Realmuto's representatives figure to play close attention to Grandal this offseason. Grandal is in line to secure a nice multi-year contract and he will be 31 on Opening Day. Realmuto will be 29. He is two years younger and these are the two best all-around catchers in baseball today. Given his age, Realmuto's camp can point to Grandal's upcoming contract and justifiably demand more.

Here are some free agent contract projections for Grandal:

Three or four years at $16 million to $19 million is quite a spread. One thing to keep in mind: FanGraphs crowdsourcing results are the average of many inputs, but, in reality, the high contract wins out, not the average contract. The guess here is the team that offers the fourth guaranteed year gets Grandal. Let's average out the projected salaries and call it $17.5 million per year.

Should Grandal get four years and $17.5 million annually, or $70 million total, Realmuto's camp could push for a four-year deal at $80 million total -- add in his projected $10.3 million arbitration salary for 2020 and we're at five years and $90 million or so -- or even a guaranteed fifth year. Five years on top of 2020 is a six-year commitment spanning Realmuto's age 29-34 seasons. A four-year deal for Grandal would take him through age 34.

Assuming Realmuto trades a little average annual value for that fifth guaranteed year -- trading some salary for the extra guaranteed year is fairly common throughout baseball -- our hypothetical six-year contract could break down like so:

  • 2020: $10 million  plus $3 million signing bonus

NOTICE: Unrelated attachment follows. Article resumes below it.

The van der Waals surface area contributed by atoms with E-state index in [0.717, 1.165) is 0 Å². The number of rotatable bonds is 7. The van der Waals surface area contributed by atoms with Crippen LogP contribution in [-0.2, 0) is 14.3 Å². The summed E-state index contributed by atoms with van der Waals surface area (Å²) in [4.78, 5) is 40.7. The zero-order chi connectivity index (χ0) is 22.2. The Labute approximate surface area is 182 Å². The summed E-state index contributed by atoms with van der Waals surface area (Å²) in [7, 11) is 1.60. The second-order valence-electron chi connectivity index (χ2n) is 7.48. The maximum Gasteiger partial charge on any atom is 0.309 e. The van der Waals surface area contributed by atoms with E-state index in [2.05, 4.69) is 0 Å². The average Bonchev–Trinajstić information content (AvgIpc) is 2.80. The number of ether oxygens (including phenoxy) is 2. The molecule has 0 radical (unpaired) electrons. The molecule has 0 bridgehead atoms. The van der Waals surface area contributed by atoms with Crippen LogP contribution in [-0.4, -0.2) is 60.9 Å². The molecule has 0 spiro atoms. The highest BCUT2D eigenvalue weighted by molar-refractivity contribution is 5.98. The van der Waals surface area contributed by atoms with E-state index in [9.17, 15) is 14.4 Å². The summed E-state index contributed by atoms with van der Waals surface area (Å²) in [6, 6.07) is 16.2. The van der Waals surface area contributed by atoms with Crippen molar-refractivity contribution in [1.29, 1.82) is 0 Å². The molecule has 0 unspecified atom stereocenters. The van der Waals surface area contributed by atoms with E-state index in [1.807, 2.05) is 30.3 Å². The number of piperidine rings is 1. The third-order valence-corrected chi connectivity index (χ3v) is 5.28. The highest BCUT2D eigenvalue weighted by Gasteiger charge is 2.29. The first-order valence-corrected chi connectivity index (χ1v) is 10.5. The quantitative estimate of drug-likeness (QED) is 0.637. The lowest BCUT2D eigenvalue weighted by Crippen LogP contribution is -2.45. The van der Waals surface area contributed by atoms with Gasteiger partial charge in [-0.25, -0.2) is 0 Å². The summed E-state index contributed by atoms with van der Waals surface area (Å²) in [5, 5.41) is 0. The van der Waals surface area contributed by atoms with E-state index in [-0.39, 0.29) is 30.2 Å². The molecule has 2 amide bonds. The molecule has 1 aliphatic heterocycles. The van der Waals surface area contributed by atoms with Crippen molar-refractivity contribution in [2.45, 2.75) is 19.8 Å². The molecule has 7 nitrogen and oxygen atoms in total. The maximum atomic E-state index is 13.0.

• 2021: $19 million 
  • 2022: $10 million (strike insurance*) 
  • 2023: $19 million 
  • 2024: $19 million
  • 2025: $20 million
  • 2026: $20 million club option with $5 million buyout

* The current collective bargaining agreement expires in Dec. 2021 and players do not get paid during strikes or lockouts. Don't be surprised to see agents push for multi-year contracts structured with lower 2022 salaries going forward. That way the player doesn't lose as much in the event of a work stoppage.

Six years and $105 million guaranteed with that seventh year club option in case Realmuto ages gracefully like Molina and the Phillies decided he's worth a $20 million price tag in his age 35 season. The average annual value works out to $17.5 million, our hypothetical Grandal average annual value, but Realmuto gets two more guaranteed years. And he gets it now rather than dealing with the headache of free agency.

With that contract, Realmuto becomes the third catcher in history to land a $100 million deal, joining Mauer and Posey. He'd also be locked up through age 34 with the fourth highest average annual value ever given to a catcher. There is little chance Realmuto can break Mauer's catcher contract records for total value ($184 million) and average annual value ($23 million), but our proposed deal makes him the highest paid catcher in the game as soon as Molina retires.

February and March is typically when we see extensions for players in their arbitration years. Teams like to handle other offseason matters in November, December, and early January. Once the various arbitration deadlines arrive in late January, they get down to business signing their arbitration guys long-term. That's the likely timetable for a Realmuto extension, February or March, which should give him enough time to see what Grandal gets, and react accordingly.